Here's how to show the discrete atomic spectra to students. 

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Teachable Topics:
  • Emission and absorption
  • Emission and absorption in the interstellar medium
  • Diffraction gratings


Spectroscopy is a method that allows us to determine the chemical composition of many things in the universe, namely stars, clouds, and other phases of the interstellar medium. Spectroscopy is made possible because of the behavior of electrons in the atoms that make up these bodies.

An atom in its ground-state configuration consists of the nucleus and a cloud of electrons, each of which are in their lowest energy level. The electrons are likely to stay in their lowest energy state. However, if the atom is disturbed by any mechanism that gives it energy (eg. a collision with another atom, a photon, or an electron), the electrons can jump from their ground state level to a level of higher energy within the atom, causing the atom to become "excited". Conversely, once an electron is in a higher energy level (ie. the atom is excited), the electron can jump back down to a lower state by getting rid of the extra energy in the form of a photon. Every element in the periodic table has different spacings betweent the possible energy levels to be populated and therefore each element has a unique spectrum associated with it.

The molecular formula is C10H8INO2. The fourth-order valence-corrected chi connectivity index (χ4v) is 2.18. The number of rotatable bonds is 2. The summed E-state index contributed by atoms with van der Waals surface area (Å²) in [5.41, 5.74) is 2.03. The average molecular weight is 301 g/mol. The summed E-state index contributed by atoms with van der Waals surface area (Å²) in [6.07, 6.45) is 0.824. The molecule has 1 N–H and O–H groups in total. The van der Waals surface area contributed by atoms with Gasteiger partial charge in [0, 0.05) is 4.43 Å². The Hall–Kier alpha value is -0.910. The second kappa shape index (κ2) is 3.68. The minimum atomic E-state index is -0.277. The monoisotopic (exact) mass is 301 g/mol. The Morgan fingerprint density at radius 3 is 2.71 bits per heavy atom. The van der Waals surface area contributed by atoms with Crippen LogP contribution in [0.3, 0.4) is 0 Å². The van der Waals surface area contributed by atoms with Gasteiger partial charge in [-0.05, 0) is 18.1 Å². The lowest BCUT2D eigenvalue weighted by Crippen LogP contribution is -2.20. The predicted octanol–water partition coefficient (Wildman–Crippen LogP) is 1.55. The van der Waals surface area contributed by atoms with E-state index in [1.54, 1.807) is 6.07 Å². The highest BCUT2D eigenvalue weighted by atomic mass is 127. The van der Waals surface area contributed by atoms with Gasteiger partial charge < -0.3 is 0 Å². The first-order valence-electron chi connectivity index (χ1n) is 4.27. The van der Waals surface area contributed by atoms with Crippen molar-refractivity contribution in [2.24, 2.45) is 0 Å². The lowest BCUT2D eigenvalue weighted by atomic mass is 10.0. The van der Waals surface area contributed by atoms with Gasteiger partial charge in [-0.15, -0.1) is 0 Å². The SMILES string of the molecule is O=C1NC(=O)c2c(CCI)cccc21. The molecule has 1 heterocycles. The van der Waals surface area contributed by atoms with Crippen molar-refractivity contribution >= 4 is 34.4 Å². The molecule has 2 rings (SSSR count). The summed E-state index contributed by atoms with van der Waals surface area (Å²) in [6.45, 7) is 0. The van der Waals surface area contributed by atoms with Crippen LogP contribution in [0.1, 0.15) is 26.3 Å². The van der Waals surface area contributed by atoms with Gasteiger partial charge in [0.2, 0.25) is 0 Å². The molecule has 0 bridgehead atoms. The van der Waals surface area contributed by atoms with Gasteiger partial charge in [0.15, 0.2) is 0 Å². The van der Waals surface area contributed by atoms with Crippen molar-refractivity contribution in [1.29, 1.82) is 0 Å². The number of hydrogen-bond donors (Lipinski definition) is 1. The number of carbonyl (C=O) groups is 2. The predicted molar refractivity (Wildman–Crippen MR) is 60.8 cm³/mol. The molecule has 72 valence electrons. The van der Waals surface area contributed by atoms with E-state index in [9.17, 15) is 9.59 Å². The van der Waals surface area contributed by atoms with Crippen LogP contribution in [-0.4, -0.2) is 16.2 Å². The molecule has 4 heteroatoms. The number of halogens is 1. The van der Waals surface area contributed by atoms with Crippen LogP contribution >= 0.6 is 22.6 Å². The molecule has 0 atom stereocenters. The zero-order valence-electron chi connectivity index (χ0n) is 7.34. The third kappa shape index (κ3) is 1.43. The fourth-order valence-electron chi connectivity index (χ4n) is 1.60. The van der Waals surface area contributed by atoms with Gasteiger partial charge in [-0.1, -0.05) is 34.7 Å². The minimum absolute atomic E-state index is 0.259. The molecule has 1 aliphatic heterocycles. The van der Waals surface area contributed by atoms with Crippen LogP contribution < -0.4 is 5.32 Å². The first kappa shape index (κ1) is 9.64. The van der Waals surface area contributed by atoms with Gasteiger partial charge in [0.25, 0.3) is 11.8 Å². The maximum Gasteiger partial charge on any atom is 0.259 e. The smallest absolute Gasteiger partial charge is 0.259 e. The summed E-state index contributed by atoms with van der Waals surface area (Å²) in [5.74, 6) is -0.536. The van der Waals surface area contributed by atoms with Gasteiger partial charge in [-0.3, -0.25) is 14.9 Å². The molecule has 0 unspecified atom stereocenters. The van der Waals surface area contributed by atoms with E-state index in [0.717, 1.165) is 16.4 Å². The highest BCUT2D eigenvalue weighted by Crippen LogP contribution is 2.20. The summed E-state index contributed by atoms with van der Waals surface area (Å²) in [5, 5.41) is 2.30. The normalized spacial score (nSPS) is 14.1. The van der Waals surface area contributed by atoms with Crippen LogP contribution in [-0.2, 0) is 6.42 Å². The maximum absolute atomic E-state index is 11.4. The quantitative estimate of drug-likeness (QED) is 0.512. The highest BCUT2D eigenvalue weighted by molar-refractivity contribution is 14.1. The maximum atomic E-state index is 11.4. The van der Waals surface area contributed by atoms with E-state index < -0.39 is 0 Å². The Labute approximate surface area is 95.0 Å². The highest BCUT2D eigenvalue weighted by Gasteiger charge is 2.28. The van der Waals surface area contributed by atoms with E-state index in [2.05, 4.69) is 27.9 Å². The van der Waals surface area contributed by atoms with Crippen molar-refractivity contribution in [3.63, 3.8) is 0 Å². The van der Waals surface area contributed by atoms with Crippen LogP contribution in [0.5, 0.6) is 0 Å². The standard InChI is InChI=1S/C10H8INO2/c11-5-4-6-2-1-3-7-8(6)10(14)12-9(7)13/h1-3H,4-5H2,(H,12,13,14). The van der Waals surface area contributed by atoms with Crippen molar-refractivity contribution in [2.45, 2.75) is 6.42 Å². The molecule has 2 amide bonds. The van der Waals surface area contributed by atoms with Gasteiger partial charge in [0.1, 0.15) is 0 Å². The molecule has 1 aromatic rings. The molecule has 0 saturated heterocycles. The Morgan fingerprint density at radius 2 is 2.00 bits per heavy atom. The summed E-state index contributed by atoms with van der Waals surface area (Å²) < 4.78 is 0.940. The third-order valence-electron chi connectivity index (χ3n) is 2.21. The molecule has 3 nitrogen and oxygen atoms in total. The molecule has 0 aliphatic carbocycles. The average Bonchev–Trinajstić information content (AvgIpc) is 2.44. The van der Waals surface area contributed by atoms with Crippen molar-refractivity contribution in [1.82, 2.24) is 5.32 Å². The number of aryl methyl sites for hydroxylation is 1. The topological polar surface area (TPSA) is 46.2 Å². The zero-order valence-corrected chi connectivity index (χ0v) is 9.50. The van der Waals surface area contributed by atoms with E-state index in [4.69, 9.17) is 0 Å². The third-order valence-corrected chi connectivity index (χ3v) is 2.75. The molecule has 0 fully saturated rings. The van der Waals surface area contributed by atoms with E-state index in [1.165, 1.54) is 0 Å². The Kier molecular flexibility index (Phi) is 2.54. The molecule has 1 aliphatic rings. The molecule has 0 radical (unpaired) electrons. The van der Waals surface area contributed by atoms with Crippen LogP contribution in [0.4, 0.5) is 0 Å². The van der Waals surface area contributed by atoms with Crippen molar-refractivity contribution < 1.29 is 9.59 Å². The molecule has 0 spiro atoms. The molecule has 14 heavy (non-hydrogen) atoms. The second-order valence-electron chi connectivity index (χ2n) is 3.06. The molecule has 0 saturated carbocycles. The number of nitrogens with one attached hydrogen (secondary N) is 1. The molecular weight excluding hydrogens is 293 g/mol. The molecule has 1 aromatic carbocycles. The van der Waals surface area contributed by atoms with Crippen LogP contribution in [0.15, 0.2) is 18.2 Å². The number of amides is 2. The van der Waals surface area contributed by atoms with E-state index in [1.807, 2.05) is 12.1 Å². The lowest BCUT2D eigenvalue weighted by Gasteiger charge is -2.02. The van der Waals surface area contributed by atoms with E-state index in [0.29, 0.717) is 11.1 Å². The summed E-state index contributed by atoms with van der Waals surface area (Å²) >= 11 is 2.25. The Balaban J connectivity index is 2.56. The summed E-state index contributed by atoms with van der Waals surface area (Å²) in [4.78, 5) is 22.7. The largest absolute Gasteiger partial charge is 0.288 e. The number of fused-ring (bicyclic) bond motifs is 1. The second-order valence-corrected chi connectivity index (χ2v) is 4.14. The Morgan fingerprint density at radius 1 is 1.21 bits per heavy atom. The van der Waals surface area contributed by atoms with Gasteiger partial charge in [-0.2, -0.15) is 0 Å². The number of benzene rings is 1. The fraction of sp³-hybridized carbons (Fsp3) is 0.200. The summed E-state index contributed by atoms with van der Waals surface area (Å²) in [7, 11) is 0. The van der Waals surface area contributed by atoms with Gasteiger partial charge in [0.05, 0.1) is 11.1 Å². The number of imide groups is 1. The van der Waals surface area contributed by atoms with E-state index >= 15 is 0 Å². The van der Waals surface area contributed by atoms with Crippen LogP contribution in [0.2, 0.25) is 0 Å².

The amount of energy required to jump up or down to the various energy levels in an atom is discrete. In other words, only a very specific amount of energy will allow an electron to jump to a certain level. If too much or too little energy is given to the electron, the transition will not occur. Similarly, when an electron leaves a higher energy level to occupy a lower one, the amount of energy in the photon released for this transition is always the same for a specific element. Each of these specific energies has a specific corresponding wavelength given by Planck's Law:

E = hν
E = h(c/λ)
so λ = hc / E

These specific wavelengths can be detected. Using a diffraction grating, the various wavelengths in the visible portion of the spectrum can be viewed.


  • Diffraction Grating

  • Claw clamp and optical bench stand

  • Emission tubes

  • Emission tube lamp


1. Plug in the emission tube lamp.

2. Place the diffraction grating into the clamp and the clamp in the stand infront of the emission lamp. You can also view the spectra through the diffraction grating by holding the grating in your hand at a sufficient distance from the emission tube.

3. Put one emission tube into the lamp and turn the lamp on.

4. View the emission spectrum through the diffraction grating.


The emission tubes can become hot very quickly so it is best to only leave the lamp on while viewing the spectra. Use a paper towel or glove to remove the tubes afterwards.

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